We can handle the case of lurkers easily by simply setting aside some percentage of users for which we’ll generate no content. To represent the active users, we can generate article and comment counts per user according to a lognormal distribution. This distribution is a good choice as it has a rightskewed spread with a long tail for highactivity users, which works well to model both the majority of users with modest to moderate activity, as well as “Comments Georg”  those who post without bound, sleep, or any reaction to the negative feedback on their hot takes.
For every nonlurking user, we can simply generate lognormally distributed random values to determine how many articles or comments they’ve posted. Slot this value in place of the uniform random()
call above, and suddenly we have much more realistic test data to play with.
Generating lognormally distributed random values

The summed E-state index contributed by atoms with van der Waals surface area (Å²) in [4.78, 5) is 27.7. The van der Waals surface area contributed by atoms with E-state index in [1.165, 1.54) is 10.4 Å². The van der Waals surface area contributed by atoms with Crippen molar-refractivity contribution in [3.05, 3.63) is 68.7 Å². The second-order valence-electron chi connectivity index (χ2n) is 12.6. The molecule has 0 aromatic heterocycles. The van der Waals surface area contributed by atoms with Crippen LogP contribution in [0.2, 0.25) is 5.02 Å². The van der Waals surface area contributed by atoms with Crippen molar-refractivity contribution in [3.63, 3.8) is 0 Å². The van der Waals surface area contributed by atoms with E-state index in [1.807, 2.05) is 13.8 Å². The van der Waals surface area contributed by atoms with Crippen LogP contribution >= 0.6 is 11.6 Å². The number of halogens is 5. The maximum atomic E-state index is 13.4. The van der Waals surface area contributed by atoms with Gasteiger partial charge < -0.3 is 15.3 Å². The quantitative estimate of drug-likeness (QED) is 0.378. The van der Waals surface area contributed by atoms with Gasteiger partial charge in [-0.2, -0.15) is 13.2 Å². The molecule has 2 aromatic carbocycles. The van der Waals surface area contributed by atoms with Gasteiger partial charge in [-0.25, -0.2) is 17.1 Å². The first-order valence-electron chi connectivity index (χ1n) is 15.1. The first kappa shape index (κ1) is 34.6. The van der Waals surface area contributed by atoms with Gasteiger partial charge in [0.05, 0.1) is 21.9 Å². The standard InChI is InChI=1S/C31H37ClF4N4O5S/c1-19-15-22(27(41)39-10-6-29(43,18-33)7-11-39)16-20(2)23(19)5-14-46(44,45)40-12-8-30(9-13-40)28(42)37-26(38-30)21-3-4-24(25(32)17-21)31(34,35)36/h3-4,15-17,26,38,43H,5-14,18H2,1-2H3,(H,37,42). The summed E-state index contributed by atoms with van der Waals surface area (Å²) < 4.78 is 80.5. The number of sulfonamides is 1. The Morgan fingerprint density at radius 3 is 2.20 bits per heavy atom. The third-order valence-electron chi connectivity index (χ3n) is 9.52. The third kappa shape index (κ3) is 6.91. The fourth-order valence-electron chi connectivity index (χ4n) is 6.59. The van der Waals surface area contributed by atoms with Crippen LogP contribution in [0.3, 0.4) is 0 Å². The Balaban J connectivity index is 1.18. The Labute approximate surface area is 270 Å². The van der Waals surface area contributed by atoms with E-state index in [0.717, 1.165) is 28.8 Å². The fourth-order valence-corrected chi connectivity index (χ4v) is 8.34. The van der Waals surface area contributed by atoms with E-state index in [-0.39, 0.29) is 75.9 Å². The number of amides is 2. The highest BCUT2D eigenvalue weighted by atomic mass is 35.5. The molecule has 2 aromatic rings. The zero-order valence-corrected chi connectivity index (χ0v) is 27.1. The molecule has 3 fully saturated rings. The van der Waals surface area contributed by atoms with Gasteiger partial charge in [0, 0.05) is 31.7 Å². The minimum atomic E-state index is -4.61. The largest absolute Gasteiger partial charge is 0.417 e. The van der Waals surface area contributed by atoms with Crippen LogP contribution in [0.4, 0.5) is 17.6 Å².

In order to generate a lognormally distributed random value, we first generate a normally distributed random value $Z \sim N(\mu, \sigma^2)$, then compute $e^Z$. This makes sense, as the logarithm of a lognormal distribution is normally distributed. We’re just applying this definition in reverse.
There are two tricky things to consider here.
The first is that the values of $\mu$ and $\sigma^2$ here denote the mean and variance of the underlying normal distribution, not the resulting lognormal distribution. What we’d like for our use case of constructing a target distribution is to select a mean $m$ and standard deviation $s$ for the resulting lognormal distribution. These values can then inform the choice of the underlying normal distribution mean and variance to give the resulting distribution the properties we’d like.
By definition, the mean of a lognormal distribution is $m = e^{\mu+\frac{1}{2}\sigma^2}$ and its variance is $s^2 = (e^{\sigma^2}  1) * m^2$. We can solve for $\sigma^2$ algebraically using the definition of the variance:
$$ \begin{aligned} s^2 &= (e^{\sigma^2}  1) * m^2 \\ e^{\sigma^2}  1 &= \frac{s^2}{m^2} \\ e^{\sigma^2} &= 1 + \frac{s^2}{m^2} \\ \sigma^2 &= \ln(1 + \frac{s^2}{m^2}) \end{aligned} $$
We can also solve for $\mu$ algebraically using the definition of the mean:
$$ \begin{aligned} m &= e^{\mu + \frac{1}{2}\sigma^2} \\ \ln(m) &= \mu + \frac{1}{2}\sigma^2 \\ \mu &= \ln(m)  \frac{1}{2}\sigma^2 \end{aligned} $$